I was a photographer before I was a mom, and I got it, sort of: Having family portraits done is stressful. Lots to iron, lots to tote ~ stressful.
But now that I have a two-year-old and a four-year-old, I so get it. The morning of portrait day doesn’t exactly have the ambiance of sunlit fall foliage and happy families cavorting, at least at our house. Actually, getting ready and getting out the door for pictures can be a virtual guarantee of bickering, crankiness, spilled drinks, and crumbs in the happiest of families. Mine included.
So, let’s dish a little about how to minimize the stress and maximize the return on your family portrait investment ~ of time, money, and most of all, of emotional energy. I can’t say that the experience won’t still cause a bit of stress (after all, few things worth doing are devoid of all stress), but having just had family portraits done for my own family and being in the middle of a busy fall of family sessions, I have some thoughts about how to make portrait day more about fun and less about crazy.
1. Choose a photographer whose work you really love.
The best predictor of what a photographer will create for your family is what she has created in the past. Don’t be afraid to ask to see a whole session’s worth of images rather than a Facebook sneak peek, and look for shoots with kids about the same age as yours. Would you be happy if this were the gallery of images that you had to choose from? If so, be confident in your choice, and let her work her magic with your kids.
2. Work with your photographer to pick a great location.
If you have a particular aesthetic or look in mind, let your photographer know. She will likely have some favorite spots to recommend, too ~ ones that work well with children at different ages, at the time of day your shoot is scheduled, etc. If your children are very young, prioritize their happy times, and err on the side of locations that are close to home so that you don’t spend their happiest time in the car.
3. If mama ain’t happy, ain’t nobody happy.
Repeat after me: “It is okay for me to choose my outfit first, and if someone needs a new piece of clothing for portraits, it may as well be me.” Most moms, and that definitely includes me, are self-conscious about something, whether others can see it or not. The reality is that our children find us beautiful, and these portraits will be more valuable to them as they grow up. Splurge a little on something that you look great in, own it, and know that love shows. You’ll be most pleased with portraits that show a happy mama. And so will the rest of your family.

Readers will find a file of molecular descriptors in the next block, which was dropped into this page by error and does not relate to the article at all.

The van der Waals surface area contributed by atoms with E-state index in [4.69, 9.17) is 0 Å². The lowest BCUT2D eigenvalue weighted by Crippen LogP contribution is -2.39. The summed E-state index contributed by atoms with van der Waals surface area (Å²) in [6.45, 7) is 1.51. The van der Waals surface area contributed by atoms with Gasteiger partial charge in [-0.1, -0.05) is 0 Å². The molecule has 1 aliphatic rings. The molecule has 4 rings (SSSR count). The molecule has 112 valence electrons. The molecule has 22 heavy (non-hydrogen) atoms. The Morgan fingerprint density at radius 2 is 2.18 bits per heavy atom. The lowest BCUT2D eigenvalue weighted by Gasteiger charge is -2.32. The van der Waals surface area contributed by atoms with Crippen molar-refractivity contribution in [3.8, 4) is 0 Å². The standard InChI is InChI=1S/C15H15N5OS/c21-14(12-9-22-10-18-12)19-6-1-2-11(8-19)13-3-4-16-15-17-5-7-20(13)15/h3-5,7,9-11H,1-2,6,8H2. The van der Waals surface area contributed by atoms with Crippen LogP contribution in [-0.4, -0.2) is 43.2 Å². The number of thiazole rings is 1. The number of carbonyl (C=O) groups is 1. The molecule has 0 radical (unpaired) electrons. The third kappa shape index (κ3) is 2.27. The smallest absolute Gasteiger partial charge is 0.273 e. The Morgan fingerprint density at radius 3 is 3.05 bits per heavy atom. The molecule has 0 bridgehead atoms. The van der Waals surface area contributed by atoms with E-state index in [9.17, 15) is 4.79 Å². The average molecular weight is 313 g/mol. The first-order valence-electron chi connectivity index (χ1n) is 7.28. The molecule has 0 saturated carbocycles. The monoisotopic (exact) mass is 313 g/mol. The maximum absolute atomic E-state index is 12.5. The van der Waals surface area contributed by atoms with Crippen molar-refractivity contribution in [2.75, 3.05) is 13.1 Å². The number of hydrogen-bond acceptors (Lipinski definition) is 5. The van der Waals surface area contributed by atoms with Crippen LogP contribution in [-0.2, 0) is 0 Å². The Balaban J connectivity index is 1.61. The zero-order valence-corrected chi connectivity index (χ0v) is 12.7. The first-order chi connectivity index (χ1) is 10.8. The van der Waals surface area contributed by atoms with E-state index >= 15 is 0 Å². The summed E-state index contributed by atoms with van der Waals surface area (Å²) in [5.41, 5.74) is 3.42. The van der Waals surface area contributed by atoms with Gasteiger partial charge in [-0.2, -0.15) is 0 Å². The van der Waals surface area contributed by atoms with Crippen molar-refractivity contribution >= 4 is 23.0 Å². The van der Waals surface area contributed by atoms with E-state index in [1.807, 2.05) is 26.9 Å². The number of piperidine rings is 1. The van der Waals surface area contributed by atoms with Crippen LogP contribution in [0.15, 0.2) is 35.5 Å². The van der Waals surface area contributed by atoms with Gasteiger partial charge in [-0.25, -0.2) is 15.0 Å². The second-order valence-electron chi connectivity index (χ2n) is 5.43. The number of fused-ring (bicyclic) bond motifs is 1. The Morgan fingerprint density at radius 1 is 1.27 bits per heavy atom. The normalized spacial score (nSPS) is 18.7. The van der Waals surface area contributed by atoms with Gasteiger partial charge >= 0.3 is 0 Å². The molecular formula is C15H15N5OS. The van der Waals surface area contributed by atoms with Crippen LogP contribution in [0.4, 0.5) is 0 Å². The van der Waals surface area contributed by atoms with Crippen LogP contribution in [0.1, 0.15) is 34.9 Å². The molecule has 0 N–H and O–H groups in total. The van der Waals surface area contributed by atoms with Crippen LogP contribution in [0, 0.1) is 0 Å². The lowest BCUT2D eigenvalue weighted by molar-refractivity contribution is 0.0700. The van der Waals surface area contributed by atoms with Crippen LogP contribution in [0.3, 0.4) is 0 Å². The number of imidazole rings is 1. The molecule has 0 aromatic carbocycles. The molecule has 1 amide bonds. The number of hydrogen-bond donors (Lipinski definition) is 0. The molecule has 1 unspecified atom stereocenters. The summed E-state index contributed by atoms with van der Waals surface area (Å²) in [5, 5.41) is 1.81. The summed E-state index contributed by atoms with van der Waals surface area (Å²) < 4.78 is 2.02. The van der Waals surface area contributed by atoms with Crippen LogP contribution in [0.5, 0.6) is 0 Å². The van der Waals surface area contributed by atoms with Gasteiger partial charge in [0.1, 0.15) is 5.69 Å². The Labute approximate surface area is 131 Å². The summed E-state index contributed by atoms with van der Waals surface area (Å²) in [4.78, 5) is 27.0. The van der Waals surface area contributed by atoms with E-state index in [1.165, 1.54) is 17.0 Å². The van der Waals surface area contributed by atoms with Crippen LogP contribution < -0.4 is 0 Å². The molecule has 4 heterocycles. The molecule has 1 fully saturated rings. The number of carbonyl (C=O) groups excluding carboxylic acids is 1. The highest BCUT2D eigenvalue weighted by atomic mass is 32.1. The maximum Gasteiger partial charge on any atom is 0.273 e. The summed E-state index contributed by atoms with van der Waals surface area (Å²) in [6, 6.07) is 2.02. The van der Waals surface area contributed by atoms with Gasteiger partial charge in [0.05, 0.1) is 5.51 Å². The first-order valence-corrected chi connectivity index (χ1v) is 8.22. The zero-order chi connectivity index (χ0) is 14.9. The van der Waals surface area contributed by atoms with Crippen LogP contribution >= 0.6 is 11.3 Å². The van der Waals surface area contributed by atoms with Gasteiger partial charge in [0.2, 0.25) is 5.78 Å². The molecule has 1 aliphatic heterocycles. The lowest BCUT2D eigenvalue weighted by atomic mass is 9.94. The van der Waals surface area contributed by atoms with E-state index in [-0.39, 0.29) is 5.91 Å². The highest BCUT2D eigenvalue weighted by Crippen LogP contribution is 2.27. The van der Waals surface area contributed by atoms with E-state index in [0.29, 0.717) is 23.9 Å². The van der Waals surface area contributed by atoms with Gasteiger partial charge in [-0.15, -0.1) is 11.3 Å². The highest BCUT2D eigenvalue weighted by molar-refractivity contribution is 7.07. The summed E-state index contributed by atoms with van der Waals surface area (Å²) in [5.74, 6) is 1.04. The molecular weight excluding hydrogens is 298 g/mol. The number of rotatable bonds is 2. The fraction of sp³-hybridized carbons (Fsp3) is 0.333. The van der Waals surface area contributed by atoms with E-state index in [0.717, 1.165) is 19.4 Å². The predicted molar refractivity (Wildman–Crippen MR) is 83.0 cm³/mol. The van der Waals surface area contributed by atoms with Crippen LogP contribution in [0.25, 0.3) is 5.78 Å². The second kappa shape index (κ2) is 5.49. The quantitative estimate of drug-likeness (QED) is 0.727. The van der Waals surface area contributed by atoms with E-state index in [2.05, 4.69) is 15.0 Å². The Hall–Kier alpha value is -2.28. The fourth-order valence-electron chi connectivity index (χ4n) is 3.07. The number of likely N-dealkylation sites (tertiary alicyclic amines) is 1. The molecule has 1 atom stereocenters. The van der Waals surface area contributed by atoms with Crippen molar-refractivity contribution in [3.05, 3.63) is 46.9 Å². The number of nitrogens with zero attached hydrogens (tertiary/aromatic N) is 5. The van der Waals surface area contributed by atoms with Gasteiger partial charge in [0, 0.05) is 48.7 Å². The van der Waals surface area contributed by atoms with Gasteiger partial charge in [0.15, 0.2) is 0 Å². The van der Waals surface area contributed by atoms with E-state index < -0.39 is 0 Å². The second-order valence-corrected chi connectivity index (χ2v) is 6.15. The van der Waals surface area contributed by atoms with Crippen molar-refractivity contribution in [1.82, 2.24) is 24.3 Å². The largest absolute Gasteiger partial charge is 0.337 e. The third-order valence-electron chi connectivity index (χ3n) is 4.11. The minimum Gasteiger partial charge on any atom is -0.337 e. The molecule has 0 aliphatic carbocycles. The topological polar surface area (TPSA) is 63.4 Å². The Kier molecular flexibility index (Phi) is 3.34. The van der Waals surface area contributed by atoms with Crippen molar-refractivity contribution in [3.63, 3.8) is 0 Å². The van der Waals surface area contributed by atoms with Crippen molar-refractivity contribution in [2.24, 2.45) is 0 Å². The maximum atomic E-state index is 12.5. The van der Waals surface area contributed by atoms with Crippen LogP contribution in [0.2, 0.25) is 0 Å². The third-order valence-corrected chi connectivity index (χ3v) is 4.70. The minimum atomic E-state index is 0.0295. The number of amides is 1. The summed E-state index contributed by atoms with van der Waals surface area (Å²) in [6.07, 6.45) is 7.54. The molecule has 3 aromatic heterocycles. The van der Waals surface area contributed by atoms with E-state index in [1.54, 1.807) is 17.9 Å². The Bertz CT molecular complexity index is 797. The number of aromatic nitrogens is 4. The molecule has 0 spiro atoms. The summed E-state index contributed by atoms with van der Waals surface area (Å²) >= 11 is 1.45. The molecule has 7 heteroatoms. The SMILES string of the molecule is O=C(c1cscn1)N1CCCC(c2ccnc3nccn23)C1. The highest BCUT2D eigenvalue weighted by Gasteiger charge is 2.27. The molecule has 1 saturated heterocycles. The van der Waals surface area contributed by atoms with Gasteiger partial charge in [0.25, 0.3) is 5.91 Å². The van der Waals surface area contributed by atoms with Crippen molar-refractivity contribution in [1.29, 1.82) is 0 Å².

4. Choose clothes that flatter your family and photograph well.
Let’s get down to the nuts and bolts of clothing selection, since for most moms that’s the most stressful part of portrait prep. Once you have your own outfit chosen, select 2-3 colors that go well with it and that are darker than the skin tones of the family. If your family likes things casual, jeans are a great option that you probably already have. Solid colors photograph better than prints, and all of the skin that’s showing will compete with your faces for attention ~ so less skin showing is generally better than more skin showing. You can get a great idea of how colors fit together if you lay out everyone’s outfits on your bed and snap a pic ~ and don’t be afraid to text it to your photographer for confirmation that you’ve hit the clothing jackpot.
5. Talk about the reasons for the session with your family, and emphasize that it’s going to be a fun day.
For very young children, let them know that a nice lady is going to play with them, and take pictures that they can see soon. With older children and teens (actually, this worked very well with my four-year-old), let them know what it means to you to have great portraits of the most important thing in your world. Frame the day as one full of good things ~ family portraits and lunch out, for instance. That works so much better than treating it as a chore with a bribe at the end when it comes to encouraging genuine smiles.
6. Talk budget beforehand with your spouse and with your photographer.
Custom photography is an investment and a labor of love on the part of the photographer and the family. We truly want you to love what you hang on your walls, and we can help you get the best value if you let us know your goals and your budget. My advice is to prioritize at least one significant wall piece from each major session. While most of my families do choose to include digital files in their purchase, they also tend to find that it’s the wall art that they love to live with and ultimately value the most.
- Raleigh De-Stress Photography Sessions | Advice From the Expert - November 6, 2014